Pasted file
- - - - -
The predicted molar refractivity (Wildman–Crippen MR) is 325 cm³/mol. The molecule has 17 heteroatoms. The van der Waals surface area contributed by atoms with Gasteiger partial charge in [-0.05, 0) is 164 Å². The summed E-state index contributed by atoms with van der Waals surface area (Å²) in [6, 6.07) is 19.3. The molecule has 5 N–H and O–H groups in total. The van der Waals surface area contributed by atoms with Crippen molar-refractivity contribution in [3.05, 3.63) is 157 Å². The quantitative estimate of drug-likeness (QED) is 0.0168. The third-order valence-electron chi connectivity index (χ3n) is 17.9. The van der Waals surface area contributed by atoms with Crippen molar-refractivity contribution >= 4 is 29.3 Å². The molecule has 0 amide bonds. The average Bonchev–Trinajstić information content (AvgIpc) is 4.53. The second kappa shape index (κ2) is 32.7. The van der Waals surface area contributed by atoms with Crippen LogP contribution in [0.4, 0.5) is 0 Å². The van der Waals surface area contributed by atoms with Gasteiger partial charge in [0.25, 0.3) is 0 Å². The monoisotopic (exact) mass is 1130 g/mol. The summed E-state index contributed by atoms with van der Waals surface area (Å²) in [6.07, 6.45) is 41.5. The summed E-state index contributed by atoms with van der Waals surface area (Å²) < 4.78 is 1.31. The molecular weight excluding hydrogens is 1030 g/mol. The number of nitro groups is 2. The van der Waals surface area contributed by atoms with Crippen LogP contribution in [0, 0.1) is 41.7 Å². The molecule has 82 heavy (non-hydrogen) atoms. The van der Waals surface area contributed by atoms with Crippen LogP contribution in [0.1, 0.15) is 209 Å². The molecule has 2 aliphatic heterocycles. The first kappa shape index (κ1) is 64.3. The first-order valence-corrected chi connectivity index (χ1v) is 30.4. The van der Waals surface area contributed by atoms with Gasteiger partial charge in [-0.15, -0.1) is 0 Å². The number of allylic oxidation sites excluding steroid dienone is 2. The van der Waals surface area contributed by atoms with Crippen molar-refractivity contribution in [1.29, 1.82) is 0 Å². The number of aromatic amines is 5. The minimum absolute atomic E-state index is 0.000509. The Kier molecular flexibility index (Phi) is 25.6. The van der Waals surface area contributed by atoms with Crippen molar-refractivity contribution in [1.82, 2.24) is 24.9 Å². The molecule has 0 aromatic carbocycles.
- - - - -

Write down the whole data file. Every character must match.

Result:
The predicted molar refractivity (Wildman–Crippen MR) is 325 cm³/mol. The molecule has 17 heteroatoms. The van der Waals surface area contributed by atoms with Gasteiger partial charge in [-0.05, 0) is 164 Å². The summed E-state index contributed by atoms with van der Waals surface area (Å²) in [6, 6.07) is 19.3. The molecule has 5 N–H and O–H groups in total. The van der Waals surface area contributed by atoms with Crippen molar-refractivity contribution in [3.05, 3.63) is 157 Å². The quantitative estimate of drug-likeness (QED) is 0.0168. The third-order valence-electron chi connectivity index (χ3n) is 17.9. The van der Waals surface area contributed by atoms with Crippen molar-refractivity contribution >= 4 is 29.3 Å². The molecule has 0 amide bonds. The average Bonchev–Trinajstić information content (AvgIpc) is 4.53. The second kappa shape index (κ2) is 32.7. The van der Waals surface area contributed by atoms with Crippen LogP contribution in [0.4, 0.5) is 0 Å². The van der Waals surface area contributed by atoms with Gasteiger partial charge in [0.25, 0.3) is 0 Å². The monoisotopic (exact) mass is 1130 g/mol. The summed E-state index contributed by atoms with van der Waals surface area (Å²) in [6.07, 6.45) is 41.5. The summed E-state index contributed by atoms with van der Waals surface area (Å²) < 4.78 is 1.31. The molecular weight excluding hydrogens is 1030 g/mol. The number of nitro groups is 2. The van der Waals surface area contributed by atoms with Crippen LogP contribution in [0, 0.1) is 41.7 Å². The molecule has 82 heavy (non-hydrogen) atoms. The van der Waals surface area contributed by atoms with Crippen LogP contribution in [0.1, 0.15) is 209 Å². The molecule has 2 aliphatic heterocycles. The first kappa shape index (κ1) is 64.3. The first-order valence-corrected chi connectivity index (χ1v) is 30.4. The van der Waals surface area contributed by atoms with Gasteiger partial charge in [-0.15, -0.1) is 0 Å². The number of allylic oxidation sites excluding steroid dienone is 2. The van der Waals surface area contributed by atoms with Crippen molar-refractivity contribution in [1.29, 1.82) is 0 Å². The number of aromatic amines is 5. The minimum absolute atomic E-state index is 0.000509. The Kier molecular flexibility index (Phi) is 25.6. The van der Waals surface area contributed by atoms with Crippen molar-refractivity contribution in [1.82, 2.24) is 24.9 Å². The molecule has 0 aromatic carbocycles.